The model also comes with a five-star Euro NCAP crash test score and provisions front assist with City Emergency Braking and a rear view camera. Apple CarPlay, Android Auto and MirrorLink also package.
So, yeah, all good news. But there is a catch. This little taste of Latin flair and passion can only be bought in one place – the sole national dealership is in Newmarket – and serviced in three: Auckland, Wellington and Christchurch.
There's no plan for VW Group dealers outside Auckland to handle sales enquiries at this stage; potential customers will be directed to Seat head office in Auckland. And, because the brand has no assistance budget, they’ll have to find their own way.
So that’s going to be an inhibitor to building up a colony outside of our biggest city. Likewise learning that, while any VW or Skoda dealer could handle basic servicing requirements on all Seat product – because, of course, it’s all VW Group stuff underneath – they probably won’t be able to sort any trickier faults because VW ordains unique engine computer access codes for each brand. So only the agents with the correct diagnostic gear can plug and play.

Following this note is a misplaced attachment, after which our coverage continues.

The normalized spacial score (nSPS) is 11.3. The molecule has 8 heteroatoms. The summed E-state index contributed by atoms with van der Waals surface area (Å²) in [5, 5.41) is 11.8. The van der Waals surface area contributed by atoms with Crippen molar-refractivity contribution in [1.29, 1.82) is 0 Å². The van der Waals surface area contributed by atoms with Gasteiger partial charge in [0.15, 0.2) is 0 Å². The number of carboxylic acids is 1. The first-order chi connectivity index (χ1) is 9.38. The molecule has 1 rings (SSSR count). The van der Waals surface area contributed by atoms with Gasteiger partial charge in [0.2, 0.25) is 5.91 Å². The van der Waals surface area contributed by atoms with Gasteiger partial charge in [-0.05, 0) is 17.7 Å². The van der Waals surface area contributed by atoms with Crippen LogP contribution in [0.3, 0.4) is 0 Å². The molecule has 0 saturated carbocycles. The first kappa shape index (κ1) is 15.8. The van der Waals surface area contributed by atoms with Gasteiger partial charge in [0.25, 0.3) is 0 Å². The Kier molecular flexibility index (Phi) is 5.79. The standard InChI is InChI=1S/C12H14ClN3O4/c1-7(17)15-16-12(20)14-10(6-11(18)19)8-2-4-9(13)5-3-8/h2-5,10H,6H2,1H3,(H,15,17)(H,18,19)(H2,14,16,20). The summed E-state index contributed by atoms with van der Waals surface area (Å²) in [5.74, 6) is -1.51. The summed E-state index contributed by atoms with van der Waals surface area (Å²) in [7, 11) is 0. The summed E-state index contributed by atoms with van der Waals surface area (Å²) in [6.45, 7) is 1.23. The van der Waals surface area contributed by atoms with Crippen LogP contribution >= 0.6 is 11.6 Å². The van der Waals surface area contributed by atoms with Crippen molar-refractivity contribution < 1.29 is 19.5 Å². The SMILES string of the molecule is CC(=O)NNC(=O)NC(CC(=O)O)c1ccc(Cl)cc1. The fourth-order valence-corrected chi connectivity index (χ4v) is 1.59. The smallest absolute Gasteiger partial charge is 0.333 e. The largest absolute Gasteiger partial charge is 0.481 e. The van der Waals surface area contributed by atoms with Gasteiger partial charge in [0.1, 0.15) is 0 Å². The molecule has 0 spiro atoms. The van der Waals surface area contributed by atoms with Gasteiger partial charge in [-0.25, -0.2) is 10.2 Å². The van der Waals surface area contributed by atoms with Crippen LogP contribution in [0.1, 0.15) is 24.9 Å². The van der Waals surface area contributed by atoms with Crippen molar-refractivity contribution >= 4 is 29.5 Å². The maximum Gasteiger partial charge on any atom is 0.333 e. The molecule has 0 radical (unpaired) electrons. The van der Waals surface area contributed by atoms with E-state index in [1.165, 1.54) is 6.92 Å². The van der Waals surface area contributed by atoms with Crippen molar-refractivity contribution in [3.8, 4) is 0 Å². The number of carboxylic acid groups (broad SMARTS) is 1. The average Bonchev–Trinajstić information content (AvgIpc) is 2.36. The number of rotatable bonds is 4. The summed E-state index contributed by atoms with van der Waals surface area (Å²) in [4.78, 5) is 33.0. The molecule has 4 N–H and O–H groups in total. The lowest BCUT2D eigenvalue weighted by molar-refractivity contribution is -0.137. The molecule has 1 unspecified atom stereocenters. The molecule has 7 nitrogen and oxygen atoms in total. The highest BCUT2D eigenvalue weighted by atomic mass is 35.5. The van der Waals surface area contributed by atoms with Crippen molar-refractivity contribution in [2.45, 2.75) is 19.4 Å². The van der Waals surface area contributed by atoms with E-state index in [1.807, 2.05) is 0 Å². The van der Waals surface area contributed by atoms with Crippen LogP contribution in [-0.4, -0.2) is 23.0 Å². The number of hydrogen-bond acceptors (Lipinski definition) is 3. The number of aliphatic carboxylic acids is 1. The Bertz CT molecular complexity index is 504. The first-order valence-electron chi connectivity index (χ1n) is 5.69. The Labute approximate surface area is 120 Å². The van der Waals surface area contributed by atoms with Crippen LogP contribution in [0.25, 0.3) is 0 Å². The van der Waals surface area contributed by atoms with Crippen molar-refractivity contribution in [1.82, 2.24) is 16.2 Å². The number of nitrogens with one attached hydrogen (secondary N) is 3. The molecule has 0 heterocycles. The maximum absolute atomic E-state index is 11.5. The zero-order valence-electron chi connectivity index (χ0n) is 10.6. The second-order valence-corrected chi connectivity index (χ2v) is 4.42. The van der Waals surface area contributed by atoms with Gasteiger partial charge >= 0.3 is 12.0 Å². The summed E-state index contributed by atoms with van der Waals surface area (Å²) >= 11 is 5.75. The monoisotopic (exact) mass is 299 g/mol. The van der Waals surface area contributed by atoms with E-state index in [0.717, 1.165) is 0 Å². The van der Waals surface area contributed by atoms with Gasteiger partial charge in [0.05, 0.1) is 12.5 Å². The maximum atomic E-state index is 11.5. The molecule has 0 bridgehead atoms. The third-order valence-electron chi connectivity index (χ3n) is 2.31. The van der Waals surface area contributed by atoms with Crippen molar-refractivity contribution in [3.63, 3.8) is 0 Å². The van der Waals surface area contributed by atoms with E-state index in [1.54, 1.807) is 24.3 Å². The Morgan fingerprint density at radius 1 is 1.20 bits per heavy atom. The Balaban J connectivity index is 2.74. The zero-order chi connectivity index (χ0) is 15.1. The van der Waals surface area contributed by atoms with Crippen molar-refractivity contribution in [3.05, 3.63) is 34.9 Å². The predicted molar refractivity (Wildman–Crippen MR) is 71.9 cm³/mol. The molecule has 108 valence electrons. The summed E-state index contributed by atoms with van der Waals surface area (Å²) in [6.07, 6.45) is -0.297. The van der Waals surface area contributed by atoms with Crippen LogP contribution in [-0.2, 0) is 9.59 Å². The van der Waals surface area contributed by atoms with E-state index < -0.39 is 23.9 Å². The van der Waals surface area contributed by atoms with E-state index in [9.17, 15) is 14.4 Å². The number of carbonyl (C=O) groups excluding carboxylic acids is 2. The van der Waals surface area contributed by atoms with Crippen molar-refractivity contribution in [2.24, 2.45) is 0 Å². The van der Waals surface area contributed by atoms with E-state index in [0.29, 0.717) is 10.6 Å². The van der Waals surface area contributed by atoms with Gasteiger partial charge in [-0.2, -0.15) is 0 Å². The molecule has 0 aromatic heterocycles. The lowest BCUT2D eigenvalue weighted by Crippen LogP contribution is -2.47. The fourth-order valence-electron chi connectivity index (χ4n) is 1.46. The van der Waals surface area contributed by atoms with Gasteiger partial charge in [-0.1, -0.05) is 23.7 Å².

It all sounds as though this brand pitch is every bit as tenuous and temporary as it was the first time SEAT set out to conquest New Zealand; back in the 1980s. That colonisation attempt last just a couple of years. Admittedly, it was with pre-VW product so ordinary that, to find one now, you’d need to look under a backyard tarp or explore a wreckers’ yard or landfill.
However, even though SEAT won’t be looking to set up a national distributorship for ages, and in fact is the smallest operation in the European Motor Distributors group – just four employees working out of a makeshift office in what was previously a boardroom – boss James Yates assures it isn’t here simply so the Giltrap family can claim to have collected the complete set of VW brands (the quest continues with the biggest one, Bugatti, yet to be landed).
Not only is SEAT here to stay, Yates asserts, but it will eventually front with a lot of different product and achieve valid sales. He’s not going to provide a volume prediction, expect to promise that it could easily become as relevant as Skoda here and, whereas the Czech marque took 13 years to hit 1000 units per annum, “SEAT won’t take anywhere near that long.”
Primary reason for this confidence is that, like Skoda, SEAT’s primary strength will be that it can meet the huge national demand for cheap, quality family-configured characterful sports utilities.